Susan Foister and Tim Batchelor, Holbein in England, exhibition catalogue, Tate Britain, 26 September 2006–7 January 2007 (London: Tate Publishing, 2006), 164.35
Sarah Bayliss, Juliet Carey, and Edward Town, “Nicholas Hilliard’s Portraits of Elizabeth I and Sir Amias Paulet”, The Burlington Magazine 160, no. 1386 (2018): 716–726.36
MS Add. 34294. See Mark L. Evans, The Sforza Hours (London: The British Library, 1992), 28.37
Kren and McKendrick, Illuminating the Renaissance, 431.38
Campbell and Foister, “Gerard, Lucas and Susanna Horenbout”, 720.39
Guicciardini, Descrittione di Lodovico Guicciardini patritio fiorentino di tutti i Paesi Bassi altrimenti detti Germania inferiore.40
Van Mander, Dutch and Flemish Painters.41
MS. Bodl. 504. See Foister and Batchelor, Holbein in England, 164.42
Guicciardini, Descrittione di Lodovico Guicciardini patritio fiorentino di tutti i Paesi Bassi altrimenti detti Germania inferiore.43
Giorgio Vasari, Lives of the Most Eminent Painters, Sculptors and Architects, translated by Gaston du. C. de Vere (London: Philip Lee Warner, 1912–1915).44
Murrell, The Way How to Lymne, 9.45
It is interesting to note that pronounced, full red lips are also a distinct feature of the pages attributed to Gerard Horenbout in the Sforza Hours.46
My thanks to Aileen Ribeiro for her thoughts on the sitter’s dress and dating.47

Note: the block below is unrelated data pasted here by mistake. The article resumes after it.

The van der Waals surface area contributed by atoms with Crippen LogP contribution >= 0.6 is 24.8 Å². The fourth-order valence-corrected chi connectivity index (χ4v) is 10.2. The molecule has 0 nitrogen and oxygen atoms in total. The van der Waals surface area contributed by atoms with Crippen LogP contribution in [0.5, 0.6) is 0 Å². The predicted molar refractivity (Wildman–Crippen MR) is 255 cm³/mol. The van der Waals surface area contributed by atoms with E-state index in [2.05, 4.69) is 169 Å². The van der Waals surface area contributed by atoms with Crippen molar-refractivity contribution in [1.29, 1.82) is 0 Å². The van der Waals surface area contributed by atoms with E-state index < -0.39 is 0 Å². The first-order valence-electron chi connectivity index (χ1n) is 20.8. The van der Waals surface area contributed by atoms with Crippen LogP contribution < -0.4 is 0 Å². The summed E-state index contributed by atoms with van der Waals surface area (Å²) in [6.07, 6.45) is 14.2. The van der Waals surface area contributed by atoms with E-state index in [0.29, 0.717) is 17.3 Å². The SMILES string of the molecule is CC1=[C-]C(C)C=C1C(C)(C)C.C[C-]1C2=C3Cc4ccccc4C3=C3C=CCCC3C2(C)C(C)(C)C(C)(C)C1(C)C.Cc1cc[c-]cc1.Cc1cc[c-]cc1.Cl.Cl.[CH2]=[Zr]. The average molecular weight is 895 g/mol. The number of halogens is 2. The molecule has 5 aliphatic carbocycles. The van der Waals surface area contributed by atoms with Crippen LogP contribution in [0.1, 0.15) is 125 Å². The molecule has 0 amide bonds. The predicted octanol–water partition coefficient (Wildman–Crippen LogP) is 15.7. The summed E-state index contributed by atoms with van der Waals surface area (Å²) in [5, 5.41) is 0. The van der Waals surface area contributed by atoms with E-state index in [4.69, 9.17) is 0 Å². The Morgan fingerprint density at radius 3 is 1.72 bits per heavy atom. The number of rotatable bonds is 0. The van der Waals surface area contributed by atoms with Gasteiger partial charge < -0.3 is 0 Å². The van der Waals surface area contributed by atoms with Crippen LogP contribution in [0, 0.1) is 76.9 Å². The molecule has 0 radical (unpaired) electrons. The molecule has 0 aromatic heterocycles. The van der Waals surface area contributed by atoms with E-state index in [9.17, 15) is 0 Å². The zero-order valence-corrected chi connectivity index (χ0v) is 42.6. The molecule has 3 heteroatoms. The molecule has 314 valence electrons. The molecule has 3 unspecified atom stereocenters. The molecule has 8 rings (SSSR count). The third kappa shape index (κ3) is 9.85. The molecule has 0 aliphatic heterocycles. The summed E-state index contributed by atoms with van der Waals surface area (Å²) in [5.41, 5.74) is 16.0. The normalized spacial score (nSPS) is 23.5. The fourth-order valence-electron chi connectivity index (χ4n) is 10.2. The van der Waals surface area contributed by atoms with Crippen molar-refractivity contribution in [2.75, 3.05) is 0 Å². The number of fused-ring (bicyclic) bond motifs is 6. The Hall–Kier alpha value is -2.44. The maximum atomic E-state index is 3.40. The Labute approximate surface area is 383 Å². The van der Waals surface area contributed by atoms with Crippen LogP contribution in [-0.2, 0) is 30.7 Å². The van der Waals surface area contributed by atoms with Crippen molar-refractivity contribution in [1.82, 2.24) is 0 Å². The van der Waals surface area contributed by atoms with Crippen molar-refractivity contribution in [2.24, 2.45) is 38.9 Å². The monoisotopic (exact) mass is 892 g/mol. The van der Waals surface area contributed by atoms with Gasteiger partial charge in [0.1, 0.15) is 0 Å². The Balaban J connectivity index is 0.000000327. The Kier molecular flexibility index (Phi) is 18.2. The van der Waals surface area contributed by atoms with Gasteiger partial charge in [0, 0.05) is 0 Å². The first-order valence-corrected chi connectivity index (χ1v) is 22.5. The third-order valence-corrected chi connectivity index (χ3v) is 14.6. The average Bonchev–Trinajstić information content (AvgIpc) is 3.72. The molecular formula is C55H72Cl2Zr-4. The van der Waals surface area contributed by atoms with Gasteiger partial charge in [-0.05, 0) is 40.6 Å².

David Starkey and Bendor Grosvenor, Lost Faces: Identity and Discovery in Tudor Royal Portraiture (London: Philip Mould, 2007), 79–84.49
Ainsworth, Maryan W. (2003) “‘Diverse Patterns Pertaining to the Crafts of Painters or Illuminators’: Gerard David and the Bening Workshop”. Master Drawings 41, no. 3, Early Netherlandish Drawings (April): 240–265.
Anon. (1573) A Very Proper Treatise, wherein is briefly sett for the the arte of Limming. London: Richard Totill.
Auerbach, Erna (1954) Tudor Artists: A Study of Painters in the Royal Service an of Portraiture on Illuminated Documents from the Accession of Henry VIII to the Death of Elizabeth I. London: The Athlone Press.
Backhouse, Janet (1989) “Illuminated Manuscripts and the Early Development of the Portrait Miniature”. In Daniel Williams (ed.), Early Tudor England: Proceedings of the 1987 Harlaxton Symposium. Woodbridge: Boydell, 1–18.
Bayliss, Sarah Carey, Juliet, and Town, Edward (2018) “Hilliard’s Portraits of Elizabeth I and Sir Amis Paulet”. The Burlington Magazine 160, no. 1386: 716–726.